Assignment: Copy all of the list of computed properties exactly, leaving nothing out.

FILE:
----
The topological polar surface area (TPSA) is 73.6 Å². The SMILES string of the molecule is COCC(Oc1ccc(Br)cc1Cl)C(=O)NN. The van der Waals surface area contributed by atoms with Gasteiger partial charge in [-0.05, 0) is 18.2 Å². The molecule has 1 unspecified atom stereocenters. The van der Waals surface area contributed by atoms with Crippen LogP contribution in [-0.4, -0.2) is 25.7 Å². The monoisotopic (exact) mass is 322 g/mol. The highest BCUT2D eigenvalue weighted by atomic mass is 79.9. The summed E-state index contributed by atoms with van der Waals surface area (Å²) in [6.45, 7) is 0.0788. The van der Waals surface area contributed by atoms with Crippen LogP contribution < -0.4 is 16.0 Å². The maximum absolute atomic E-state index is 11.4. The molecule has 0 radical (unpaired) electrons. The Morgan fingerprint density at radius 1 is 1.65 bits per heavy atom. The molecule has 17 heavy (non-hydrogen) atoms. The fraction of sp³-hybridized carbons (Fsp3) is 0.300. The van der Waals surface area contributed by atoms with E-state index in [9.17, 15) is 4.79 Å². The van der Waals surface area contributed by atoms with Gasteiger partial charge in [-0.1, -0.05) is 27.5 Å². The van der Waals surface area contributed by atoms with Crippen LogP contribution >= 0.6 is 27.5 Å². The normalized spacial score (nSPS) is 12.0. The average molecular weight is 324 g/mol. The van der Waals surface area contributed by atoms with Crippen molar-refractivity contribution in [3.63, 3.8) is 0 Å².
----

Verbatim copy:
The topological polar surface area (TPSA) is 73.6 Å². The SMILES string of the molecule is COCC(Oc1ccc(Br)cc1Cl)C(=O)NN. The van der Waals surface area contributed by atoms with Gasteiger partial charge in [-0.05, 0) is 18.2 Å². The molecule has 1 unspecified atom stereocenters. The van der Waals surface area contributed by atoms with Crippen LogP contribution in [-0.4, -0.2) is 25.7 Å². The monoisotopic (exact) mass is 322 g/mol. The highest BCUT2D eigenvalue weighted by atomic mass is 79.9. The summed E-state index contributed by atoms with van der Waals surface area (Å²) in [6.45, 7) is 0.0788. The van der Waals surface area contributed by atoms with Crippen LogP contribution < -0.4 is 16.0 Å². The maximum absolute atomic E-state index is 11.4. The molecule has 0 radical (unpaired) electrons. The Morgan fingerprint density at radius 1 is 1.65 bits per heavy atom. The molecule has 17 heavy (non-hydrogen) atoms. The fraction of sp³-hybridized carbons (Fsp3) is 0.300. The van der Waals surface area contributed by atoms with E-state index in [9.17, 15) is 4.79 Å². The van der Waals surface area contributed by atoms with Gasteiger partial charge in [-0.1, -0.05) is 27.5 Å². The van der Waals surface area contributed by atoms with Crippen LogP contribution >= 0.6 is 27.5 Å². The normalized spacial score (nSPS) is 12.0. The average molecular weight is 324 g/mol. The van der Waals surface area contributed by atoms with Crippen molar-refractivity contribution in [3.63, 3.8) is 0 Å².